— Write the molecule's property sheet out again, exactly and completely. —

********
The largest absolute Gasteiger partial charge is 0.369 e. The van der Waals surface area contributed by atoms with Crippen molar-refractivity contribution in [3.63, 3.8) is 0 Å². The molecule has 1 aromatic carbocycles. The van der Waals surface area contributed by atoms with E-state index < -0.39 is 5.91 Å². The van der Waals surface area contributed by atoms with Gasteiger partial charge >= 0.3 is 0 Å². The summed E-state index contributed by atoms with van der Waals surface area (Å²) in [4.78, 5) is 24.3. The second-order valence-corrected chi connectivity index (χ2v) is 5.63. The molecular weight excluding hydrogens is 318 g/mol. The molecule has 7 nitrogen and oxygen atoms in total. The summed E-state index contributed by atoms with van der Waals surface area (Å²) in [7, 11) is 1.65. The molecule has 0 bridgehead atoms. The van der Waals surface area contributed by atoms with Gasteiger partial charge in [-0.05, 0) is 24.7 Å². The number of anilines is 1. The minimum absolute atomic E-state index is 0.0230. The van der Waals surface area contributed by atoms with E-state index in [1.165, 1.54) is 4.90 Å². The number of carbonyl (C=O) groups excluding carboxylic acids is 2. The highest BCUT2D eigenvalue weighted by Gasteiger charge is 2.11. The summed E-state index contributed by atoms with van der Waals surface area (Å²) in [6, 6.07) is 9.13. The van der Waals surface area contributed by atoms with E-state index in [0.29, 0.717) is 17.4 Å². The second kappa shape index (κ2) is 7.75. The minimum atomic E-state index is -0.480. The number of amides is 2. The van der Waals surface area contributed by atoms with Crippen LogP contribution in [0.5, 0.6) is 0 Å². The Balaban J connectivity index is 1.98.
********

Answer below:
The largest absolute Gasteiger partial charge is 0.369 e. The van der Waals surface area contributed by atoms with Crippen molar-refractivity contribution in [3.63, 3.8) is 0 Å². The molecule has 1 aromatic carbocycles. The van der Waals surface area contributed by atoms with E-state index < -0.39 is 5.91 Å². The van der Waals surface area contributed by atoms with Gasteiger partial charge >= 0.3 is 0 Å². The summed E-state index contributed by atoms with van der Waals surface area (Å²) in [4.78, 5) is 24.3. The second-order valence-corrected chi connectivity index (χ2v) is 5.63. The molecular weight excluding hydrogens is 318 g/mol. The molecule has 7 nitrogen and oxygen atoms in total. The summed E-state index contributed by atoms with van der Waals surface area (Å²) in [7, 11) is 1.65. The molecule has 0 bridgehead atoms. The van der Waals surface area contributed by atoms with Gasteiger partial charge in [-0.05, 0) is 24.7 Å². The number of anilines is 1. The minimum absolute atomic E-state index is 0.0230. The van der Waals surface area contributed by atoms with E-state index in [1.165, 1.54) is 4.90 Å². The number of carbonyl (C=O) groups excluding carboxylic acids is 2. The highest BCUT2D eigenvalue weighted by Gasteiger charge is 2.11. The summed E-state index contributed by atoms with van der Waals surface area (Å²) in [6, 6.07) is 9.13. The van der Waals surface area contributed by atoms with E-state index in [0.29, 0.717) is 17.4 Å². The second kappa shape index (κ2) is 7.75. The minimum atomic E-state index is -0.480. The number of amides is 2. The van der Waals surface area contributed by atoms with Crippen LogP contribution in [0.5, 0.6) is 0 Å². The Balaban J connectivity index is 1.98.